According to Croatian financial reporting standards, all accounts and reports are obliged to be reported using official Croatian currency (Kuna – HRK). If a company is conducting business using foreign currency, the foreign currency needs to be converted to national currency using the corresponding exchange rate. The exchange rate that must be applied is the medium exchange rate that is listed by the National Bank of Croatia.
International accounting standard which determines the accounting treatment of transactions in foreign currency is IAS 21 – The effects of changes in foreign exchange rates. To correctly apply the exchange rate, some accounting terms need to be defined for the exchange rate to be accepted according to law:
- Foreign activities – including foreign business management and foreign currency transaction
- Domestic and foreign currency – the entrepreneur has domestic currency for accounting business and currency that is not domestic for a company in Croatia
- Positive and negative exchange rate differences – increase or decrease of foreign exchange rate comparing to Croatian Kuna
- Monetary and non-monetary items.
During the initial recording of transaction denominated in foreign currency, it is necessary to convert foreign currency in Kuna (domestic currency) on the day when the company received goods or services. Afterward, it’s no longer required to record it in foreign currency. One of the examples is a transaction where a machine is purchased from a foreign country. After converting it, the value of a machine no longer needs to be denominated in foreign currency, therefore it’s not obliged to record it in both currencies.
However, there is a different example with monetary items and some non-monetary items for which according to Croatian financial reporting standards it is required to adjust the value in case of a change between exchange rates. If that kind of transactions weren’t presented in both currencies, eventually it wouldn’t come to any value adjustment. Therefore, to correctly record the exchange rate differences, it must be taken into account whether the exchange rate differences occur with monetary or non-monetary items.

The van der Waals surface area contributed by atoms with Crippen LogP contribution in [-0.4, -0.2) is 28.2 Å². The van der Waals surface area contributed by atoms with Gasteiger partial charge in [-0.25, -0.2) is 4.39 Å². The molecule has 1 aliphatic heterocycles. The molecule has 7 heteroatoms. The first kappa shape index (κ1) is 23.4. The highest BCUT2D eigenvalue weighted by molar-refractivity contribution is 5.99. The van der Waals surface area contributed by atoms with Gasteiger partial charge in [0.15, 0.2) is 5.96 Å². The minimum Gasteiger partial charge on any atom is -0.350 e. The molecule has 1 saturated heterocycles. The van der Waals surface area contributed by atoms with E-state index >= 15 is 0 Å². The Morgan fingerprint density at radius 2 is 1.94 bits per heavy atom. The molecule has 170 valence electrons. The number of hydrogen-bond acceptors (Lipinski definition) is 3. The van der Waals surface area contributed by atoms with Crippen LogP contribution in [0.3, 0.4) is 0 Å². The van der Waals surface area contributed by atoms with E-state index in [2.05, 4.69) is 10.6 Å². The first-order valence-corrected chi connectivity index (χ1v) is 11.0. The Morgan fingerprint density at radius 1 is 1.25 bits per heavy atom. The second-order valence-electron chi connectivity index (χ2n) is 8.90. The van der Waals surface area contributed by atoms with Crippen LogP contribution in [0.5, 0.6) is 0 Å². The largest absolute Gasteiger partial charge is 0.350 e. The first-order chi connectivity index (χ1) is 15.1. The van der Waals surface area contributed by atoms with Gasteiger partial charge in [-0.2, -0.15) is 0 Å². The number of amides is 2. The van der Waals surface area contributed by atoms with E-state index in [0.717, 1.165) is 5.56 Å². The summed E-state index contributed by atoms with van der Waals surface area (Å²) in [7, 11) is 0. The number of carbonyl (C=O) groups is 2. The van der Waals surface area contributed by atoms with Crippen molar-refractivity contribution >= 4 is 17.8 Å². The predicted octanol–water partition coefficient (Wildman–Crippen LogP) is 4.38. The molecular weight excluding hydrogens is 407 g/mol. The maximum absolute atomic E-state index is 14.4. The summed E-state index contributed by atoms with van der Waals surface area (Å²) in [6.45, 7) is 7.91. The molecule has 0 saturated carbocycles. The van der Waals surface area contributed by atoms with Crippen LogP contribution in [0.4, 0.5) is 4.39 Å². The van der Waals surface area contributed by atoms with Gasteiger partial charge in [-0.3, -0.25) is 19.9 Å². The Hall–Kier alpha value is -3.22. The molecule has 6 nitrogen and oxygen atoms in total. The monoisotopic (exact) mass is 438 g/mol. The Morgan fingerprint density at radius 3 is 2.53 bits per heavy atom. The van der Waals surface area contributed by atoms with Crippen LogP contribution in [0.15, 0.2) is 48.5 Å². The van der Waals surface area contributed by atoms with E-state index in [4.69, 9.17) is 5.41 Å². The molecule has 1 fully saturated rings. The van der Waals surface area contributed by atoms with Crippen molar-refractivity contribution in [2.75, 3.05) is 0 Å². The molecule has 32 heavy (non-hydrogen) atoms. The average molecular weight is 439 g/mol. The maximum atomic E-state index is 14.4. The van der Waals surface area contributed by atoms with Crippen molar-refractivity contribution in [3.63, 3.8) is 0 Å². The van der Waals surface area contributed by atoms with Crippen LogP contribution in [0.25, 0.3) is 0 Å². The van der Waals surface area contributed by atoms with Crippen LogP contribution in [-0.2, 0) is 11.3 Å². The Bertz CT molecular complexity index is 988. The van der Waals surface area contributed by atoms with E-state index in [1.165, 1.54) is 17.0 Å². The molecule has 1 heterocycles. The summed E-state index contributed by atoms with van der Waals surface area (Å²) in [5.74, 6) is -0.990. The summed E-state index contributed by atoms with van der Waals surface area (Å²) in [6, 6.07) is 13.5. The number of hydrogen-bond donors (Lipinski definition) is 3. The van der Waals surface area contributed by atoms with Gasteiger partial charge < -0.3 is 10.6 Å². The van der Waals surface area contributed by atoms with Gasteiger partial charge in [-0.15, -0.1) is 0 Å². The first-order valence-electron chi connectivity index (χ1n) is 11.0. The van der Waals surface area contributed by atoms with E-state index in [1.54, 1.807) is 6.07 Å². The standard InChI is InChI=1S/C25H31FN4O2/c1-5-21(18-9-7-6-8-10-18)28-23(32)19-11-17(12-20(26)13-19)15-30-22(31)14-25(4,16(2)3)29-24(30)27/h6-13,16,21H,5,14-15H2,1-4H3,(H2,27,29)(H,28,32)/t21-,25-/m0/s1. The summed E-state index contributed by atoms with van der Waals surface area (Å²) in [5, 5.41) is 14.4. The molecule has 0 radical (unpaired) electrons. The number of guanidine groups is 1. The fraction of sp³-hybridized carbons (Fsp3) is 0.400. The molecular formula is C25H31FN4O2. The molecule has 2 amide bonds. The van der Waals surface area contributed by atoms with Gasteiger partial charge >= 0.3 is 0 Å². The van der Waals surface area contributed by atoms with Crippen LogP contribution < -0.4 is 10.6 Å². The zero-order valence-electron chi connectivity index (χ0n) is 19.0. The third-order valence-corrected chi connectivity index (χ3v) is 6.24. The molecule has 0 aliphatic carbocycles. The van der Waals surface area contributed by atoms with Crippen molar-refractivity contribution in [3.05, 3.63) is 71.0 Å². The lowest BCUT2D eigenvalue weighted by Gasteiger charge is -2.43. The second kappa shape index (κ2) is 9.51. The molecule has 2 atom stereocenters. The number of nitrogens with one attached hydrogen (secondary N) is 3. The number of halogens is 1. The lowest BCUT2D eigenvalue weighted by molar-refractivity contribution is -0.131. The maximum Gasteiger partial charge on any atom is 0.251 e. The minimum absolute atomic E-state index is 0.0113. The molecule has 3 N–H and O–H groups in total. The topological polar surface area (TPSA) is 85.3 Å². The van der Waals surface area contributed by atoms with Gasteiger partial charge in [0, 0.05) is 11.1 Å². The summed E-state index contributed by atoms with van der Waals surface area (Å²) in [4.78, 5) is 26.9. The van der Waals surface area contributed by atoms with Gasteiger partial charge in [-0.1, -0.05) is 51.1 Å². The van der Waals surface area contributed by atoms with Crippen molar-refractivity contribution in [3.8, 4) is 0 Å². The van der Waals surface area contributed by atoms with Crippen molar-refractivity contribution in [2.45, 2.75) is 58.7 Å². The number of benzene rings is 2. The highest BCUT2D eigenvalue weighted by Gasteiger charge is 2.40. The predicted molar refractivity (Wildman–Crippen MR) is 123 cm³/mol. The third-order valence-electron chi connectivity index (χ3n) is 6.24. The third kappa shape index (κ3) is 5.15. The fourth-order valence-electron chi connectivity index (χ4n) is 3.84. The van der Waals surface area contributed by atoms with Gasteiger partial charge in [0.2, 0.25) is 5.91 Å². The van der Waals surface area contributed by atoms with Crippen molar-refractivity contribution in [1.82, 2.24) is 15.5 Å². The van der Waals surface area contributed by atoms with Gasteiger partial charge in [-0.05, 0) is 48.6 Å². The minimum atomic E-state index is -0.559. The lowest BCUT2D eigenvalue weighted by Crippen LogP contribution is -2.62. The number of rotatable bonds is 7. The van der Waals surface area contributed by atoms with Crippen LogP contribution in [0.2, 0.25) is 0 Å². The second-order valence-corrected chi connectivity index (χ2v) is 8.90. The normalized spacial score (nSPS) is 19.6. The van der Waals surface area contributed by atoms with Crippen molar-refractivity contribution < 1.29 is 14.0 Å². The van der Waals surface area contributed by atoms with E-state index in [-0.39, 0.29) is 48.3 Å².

From an accounting perspective, the spot exchange rate is important because it represents the current exchange rate now when some transaction is executed. As a consequence, positive and negative exchange rate differences appear, and it has to be considered revenue or expense. These revenues or expenses are not subject to value-added tax
What needs to be emphasized in exchange rate fluctuations is a currency clause. Currency clause is a kind of a protection instrument for a business entity. Using them companies can hedge risk from the reduction of value of a domestic currency by depositing money in foreign currency. The Law of mandatory relations determines that treatment.
When it comes to recording costs of exchange rates, the general directive about expenditure should be applied, since exchange rate fluctuations are not specifically explained in the Profit tax law. Therefore, according to the above-mentioned directive, outlays of a tax period that doesn’t correspond with activities of taxpayers are not considered as real outlays. (Profit tax law, at.5. pt.6.)
Finally, when a company identifies the exchange rate fluctuations, it has to be reported in profit and loss account.